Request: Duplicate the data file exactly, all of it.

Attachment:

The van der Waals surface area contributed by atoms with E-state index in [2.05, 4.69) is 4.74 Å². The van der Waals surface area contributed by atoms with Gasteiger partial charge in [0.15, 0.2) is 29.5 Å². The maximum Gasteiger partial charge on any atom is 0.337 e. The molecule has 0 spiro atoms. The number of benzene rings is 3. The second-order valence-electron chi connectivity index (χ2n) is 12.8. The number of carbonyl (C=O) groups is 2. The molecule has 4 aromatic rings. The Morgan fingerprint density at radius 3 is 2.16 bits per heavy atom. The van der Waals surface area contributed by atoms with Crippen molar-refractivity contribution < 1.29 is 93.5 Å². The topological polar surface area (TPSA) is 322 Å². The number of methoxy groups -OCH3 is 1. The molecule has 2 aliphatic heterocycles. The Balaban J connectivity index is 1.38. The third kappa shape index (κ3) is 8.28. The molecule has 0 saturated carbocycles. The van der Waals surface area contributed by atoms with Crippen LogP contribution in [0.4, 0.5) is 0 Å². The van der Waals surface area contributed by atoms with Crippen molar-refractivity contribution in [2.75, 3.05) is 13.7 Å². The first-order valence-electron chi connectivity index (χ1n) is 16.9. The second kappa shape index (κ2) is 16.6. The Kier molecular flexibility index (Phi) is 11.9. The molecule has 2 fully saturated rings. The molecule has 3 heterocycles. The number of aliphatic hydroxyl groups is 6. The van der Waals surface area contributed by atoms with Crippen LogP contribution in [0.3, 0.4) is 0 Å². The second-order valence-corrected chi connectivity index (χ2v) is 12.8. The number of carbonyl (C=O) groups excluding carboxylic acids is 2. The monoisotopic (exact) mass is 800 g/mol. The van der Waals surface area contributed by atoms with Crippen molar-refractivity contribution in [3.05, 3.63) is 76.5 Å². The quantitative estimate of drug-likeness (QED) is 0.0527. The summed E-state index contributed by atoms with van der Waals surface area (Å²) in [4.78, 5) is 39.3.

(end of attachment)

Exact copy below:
The van der Waals surface area contributed by atoms with E-state index in [2.05, 4.69) is 4.74 Å². The van der Waals surface area contributed by atoms with Gasteiger partial charge in [0.15, 0.2) is 29.5 Å². The maximum Gasteiger partial charge on any atom is 0.337 e. The molecule has 0 spiro atoms. The number of benzene rings is 3. The second-order valence-electron chi connectivity index (χ2n) is 12.8. The number of carbonyl (C=O) groups is 2. The molecule has 4 aromatic rings. The Morgan fingerprint density at radius 3 is 2.16 bits per heavy atom. The van der Waals surface area contributed by atoms with Crippen molar-refractivity contribution < 1.29 is 93.5 Å². The topological polar surface area (TPSA) is 322 Å². The number of methoxy groups -OCH3 is 1. The molecule has 2 aliphatic heterocycles. The Balaban J connectivity index is 1.38. The third kappa shape index (κ3) is 8.28. The molecule has 0 saturated carbocycles. The van der Waals surface area contributed by atoms with Crippen LogP contribution in [0.4, 0.5) is 0 Å². The van der Waals surface area contributed by atoms with Crippen molar-refractivity contribution in [2.75, 3.05) is 13.7 Å². The first-order valence-electron chi connectivity index (χ1n) is 16.9. The second kappa shape index (κ2) is 16.6. The Kier molecular flexibility index (Phi) is 11.9. The molecule has 2 fully saturated rings. The molecule has 3 heterocycles. The number of aliphatic hydroxyl groups is 6. The van der Waals surface area contributed by atoms with Crippen LogP contribution in [0.3, 0.4) is 0 Å². The second-order valence-corrected chi connectivity index (χ2v) is 12.8. The number of carbonyl (C=O) groups excluding carboxylic acids is 2. The monoisotopic (exact) mass is 800 g/mol. The van der Waals surface area contributed by atoms with Crippen molar-refractivity contribution in [3.05, 3.63) is 76.5 Å². The quantitative estimate of drug-likeness (QED) is 0.0527. The summed E-state index contributed by atoms with van der Waals surface area (Å²) in [4.78, 5) is 39.3.